How did we actually perform the migration? We used our automated software migration tool. There are several challenges in implementing such a tool. The first one is to produce a functionally equivalent application in the migration target language (Java in this case). Once this is dealt with, the quality of the generated code comes into focus: transforming PHP code into good quality Java code and making use of the consacrated Java technologies. Both are difficult tasks and this is why you don't see automated software migrators too often, regardless of the source and target languages.

In doing the migration of nWP, we applied the usual nTile PtoJ optimization algorithms, including type inference, transformation of dynamic constructs, object extraction and variable scope optimization. Additionally, we used the Spring output flavor option to generate a Spring MVC based Web application.

From a functional point of view, nWP in its present state is quite satisfactory. However, the code quality of the original WordPress project wasn't that great to start with. It got improved by the migration process (we now have declared types, fewer dangerous dynamic constructs, variable scopes are narrowed etc.), but more can still be done.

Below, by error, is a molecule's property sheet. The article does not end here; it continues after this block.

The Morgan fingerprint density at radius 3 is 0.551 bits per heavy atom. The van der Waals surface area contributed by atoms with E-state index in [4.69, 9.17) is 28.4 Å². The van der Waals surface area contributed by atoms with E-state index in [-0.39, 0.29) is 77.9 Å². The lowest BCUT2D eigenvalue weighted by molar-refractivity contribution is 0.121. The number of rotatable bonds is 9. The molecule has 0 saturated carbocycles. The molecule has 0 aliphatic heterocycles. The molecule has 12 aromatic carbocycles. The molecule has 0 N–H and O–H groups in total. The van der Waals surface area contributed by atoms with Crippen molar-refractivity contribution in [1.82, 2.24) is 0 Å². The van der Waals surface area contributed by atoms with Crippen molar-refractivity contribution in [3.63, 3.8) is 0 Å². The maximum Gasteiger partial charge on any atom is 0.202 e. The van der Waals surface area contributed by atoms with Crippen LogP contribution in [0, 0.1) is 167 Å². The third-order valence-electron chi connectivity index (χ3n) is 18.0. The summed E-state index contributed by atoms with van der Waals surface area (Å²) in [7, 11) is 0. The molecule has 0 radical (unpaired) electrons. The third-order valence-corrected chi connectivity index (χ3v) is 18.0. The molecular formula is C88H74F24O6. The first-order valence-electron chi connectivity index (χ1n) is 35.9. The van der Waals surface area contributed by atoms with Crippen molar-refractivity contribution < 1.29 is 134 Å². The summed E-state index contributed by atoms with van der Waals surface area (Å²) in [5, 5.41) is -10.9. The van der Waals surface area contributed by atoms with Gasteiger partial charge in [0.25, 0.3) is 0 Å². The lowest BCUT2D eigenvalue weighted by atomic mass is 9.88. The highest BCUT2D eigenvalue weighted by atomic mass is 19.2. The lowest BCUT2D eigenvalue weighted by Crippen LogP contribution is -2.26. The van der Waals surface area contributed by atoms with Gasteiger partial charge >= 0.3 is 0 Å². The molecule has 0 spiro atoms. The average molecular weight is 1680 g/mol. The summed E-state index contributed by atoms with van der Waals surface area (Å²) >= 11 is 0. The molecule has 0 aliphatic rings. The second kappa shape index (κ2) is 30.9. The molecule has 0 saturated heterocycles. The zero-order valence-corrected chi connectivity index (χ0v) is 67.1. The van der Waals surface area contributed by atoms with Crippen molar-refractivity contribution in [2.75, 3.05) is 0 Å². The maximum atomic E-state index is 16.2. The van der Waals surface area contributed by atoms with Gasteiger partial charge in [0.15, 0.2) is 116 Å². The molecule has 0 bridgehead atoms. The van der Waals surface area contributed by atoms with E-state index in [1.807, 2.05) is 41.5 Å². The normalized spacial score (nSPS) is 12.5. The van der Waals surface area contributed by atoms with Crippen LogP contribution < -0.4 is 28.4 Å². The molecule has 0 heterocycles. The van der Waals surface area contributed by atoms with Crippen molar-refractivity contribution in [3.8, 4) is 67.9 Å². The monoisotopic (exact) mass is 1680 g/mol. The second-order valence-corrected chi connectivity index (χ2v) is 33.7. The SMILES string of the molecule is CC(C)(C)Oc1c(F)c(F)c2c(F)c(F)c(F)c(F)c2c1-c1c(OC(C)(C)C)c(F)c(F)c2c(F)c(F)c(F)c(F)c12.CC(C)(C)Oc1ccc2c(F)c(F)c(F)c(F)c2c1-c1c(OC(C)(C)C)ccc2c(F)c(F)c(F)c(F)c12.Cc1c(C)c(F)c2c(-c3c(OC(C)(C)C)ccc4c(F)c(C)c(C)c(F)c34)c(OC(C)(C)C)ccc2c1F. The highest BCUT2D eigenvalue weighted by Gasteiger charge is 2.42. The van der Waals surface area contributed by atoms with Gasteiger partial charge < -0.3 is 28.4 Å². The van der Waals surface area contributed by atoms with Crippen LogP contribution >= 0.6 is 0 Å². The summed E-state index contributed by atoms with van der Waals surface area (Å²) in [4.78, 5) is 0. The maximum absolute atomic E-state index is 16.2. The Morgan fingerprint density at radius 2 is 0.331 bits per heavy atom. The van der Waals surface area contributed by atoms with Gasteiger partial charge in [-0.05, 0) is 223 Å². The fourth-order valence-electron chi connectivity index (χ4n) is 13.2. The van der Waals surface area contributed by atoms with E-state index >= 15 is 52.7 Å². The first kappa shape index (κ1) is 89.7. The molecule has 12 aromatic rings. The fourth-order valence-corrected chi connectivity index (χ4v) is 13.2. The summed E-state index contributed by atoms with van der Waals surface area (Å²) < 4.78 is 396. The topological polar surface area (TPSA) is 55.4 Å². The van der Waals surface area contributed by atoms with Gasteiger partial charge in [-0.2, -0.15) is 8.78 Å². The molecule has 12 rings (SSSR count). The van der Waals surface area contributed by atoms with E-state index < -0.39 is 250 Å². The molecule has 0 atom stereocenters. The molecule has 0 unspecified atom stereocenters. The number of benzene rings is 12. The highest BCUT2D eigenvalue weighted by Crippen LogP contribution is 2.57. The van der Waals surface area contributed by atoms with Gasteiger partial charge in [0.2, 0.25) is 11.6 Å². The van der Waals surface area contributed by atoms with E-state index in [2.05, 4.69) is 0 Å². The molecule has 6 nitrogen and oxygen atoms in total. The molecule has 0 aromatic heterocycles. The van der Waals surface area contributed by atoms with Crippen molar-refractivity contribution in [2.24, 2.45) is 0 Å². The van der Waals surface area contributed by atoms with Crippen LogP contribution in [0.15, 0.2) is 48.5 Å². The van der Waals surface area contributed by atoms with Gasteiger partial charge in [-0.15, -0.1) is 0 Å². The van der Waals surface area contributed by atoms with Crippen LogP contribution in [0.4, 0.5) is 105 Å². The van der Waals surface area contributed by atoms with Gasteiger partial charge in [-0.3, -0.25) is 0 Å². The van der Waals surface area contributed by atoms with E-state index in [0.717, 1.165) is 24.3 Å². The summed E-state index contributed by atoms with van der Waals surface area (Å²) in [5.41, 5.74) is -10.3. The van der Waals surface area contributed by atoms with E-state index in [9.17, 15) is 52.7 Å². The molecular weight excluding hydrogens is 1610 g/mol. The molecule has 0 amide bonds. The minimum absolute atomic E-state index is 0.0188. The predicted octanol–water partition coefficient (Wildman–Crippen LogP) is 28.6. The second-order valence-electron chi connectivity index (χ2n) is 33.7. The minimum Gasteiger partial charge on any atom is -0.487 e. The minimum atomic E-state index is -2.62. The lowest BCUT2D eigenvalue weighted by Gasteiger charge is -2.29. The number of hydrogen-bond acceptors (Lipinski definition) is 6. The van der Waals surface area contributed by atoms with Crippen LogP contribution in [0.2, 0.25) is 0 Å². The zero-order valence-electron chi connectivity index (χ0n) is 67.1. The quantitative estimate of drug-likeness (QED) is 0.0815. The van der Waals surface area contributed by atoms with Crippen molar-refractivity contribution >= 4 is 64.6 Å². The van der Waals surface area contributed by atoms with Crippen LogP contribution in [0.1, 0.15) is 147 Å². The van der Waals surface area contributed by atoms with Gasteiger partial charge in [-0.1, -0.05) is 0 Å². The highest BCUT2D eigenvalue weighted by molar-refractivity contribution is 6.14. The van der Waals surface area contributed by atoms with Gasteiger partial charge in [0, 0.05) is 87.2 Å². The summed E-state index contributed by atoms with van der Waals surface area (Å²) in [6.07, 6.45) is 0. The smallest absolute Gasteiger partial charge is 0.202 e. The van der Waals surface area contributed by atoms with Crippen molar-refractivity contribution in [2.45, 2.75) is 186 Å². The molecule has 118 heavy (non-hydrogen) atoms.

This is what we have in mind:

  • improve the code quality and enforce sanity checks using static analysis tools (like PMD, FindBugs)
  • in particular, find a better alternative to the current inherited framework for defining and applying filters (dynamic function invocations) - OSGi services or Equinox extension points come to mind
  • make better use of the Spring MVC features, especially by improving the page models
  • modularize the engine - separate the user and administrator sections, maybe split the administrative section into smaller chunks with the option of adding new functionality by third-party plug-ins